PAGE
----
The club’s rapid success went down very well within the council but things became difficult in 2010 as the economy crashed. Nama was pressurising Gerry to break his link with the club and O’Connor was struggling to find a new partner.
Eddie Jordan was suggested and at one point I received a call from O’Connor who was in California on a family holiday. He told me to check out the remaining Formula One venues for that year, so that we could fly there to meet Eddie. Sadly, the trips to Singapore, Sao Paolo or Abu Dhabi never materialised.
As the financial pressures began to intensify, FCC began to meet some of the running costs of the club, something that had never been intended. I believed the subvention was justified but it was unfortunate that it was not done in an open and transparent manner.
In the space of a couple of weeks, FCC’s pride in the whole project was transformed, I believed, to callous indifference.
With his failure to recruit Jordan, the county manager seemed to lose interest and it was left to Liam and me to find a solution. We succeeded in bringing on board a local businessman who was keen to take over FCC’s role but an initial agreement collapsed when the council refused to commit the verbal terms to writing.
The following days were the toughest of my working life. I was given strict orders to shut the club down and to issue redundancy notices to all players and staff, regardless of options still available. I was instructed that no outstanding wages were to be paid from club funds. I refused to allow wages to go unpaid and was threatened with dismissal.
The heartbreaking task of telling the players that they were unemployed fell to Liam but I won’t forget the sickening feeling of congratulating Ger O’Brien on the birth of his first child as he was about to be told to find a new job.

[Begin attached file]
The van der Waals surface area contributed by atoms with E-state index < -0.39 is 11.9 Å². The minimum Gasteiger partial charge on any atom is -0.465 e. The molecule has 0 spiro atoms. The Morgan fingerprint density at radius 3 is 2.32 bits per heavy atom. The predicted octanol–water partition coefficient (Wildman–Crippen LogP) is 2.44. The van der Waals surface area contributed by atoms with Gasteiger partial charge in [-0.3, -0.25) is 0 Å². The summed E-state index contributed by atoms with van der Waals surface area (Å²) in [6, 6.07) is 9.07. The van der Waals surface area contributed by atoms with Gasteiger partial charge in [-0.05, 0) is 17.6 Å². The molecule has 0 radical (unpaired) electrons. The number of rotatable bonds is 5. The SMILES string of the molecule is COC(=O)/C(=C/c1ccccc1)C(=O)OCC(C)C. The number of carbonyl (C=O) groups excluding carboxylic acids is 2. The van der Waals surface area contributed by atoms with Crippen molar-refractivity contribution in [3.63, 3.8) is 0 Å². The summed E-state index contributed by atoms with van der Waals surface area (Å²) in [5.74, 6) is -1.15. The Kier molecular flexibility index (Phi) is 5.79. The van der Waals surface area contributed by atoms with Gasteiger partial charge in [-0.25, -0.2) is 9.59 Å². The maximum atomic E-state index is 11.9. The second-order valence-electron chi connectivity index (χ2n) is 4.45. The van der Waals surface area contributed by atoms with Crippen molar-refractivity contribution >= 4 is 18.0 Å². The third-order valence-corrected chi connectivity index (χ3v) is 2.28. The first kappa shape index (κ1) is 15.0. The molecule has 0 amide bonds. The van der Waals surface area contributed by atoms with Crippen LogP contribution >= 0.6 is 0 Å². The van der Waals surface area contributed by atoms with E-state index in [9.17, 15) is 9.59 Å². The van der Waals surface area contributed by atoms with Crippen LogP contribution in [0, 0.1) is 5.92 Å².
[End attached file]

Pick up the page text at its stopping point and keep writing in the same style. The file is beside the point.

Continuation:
In the space of a couple of weeks, FCC’s pride in the whole project was transformed, I believed, to callous indifference. Had the academy been built, as had been repeatedly promised, there would have been something more tangible to cling to or at least a legacy left but the commitments regarding it were never honoured and the council actually seemed happy in the end to see the club die.
In hindsight, the execution of the Sporting Fingal project wasn’t flawless and, given the opportunity, many things would have been handled differently but there were positives. The Sporting Fingal Community Trust, for instance, which was modelled on the Sunderland Foundation, had already started setting up programmes, in partnership with the Gardaí, VEC, HSE and other agencies, to address social and integration issues through the vehicle of sport. Along with the club itself, these collaborations collapsed.
It’s not uncommon across Europe to find municipalities who, for the benefit of their communities, hold stakes in professional football clubs and local authorities are uniquely well placed to enable a football club deliver on its full potential. FCC’s experience might be taken as a warning by others, but let’s hope not. Shamrock Rovers, in any case, should give daily thanks to South Dublin County Council.
*John O’Brien is a former Senior Executive Officer of Fingal County Council and was Secretary/Chairman of Sporting Fingal FC.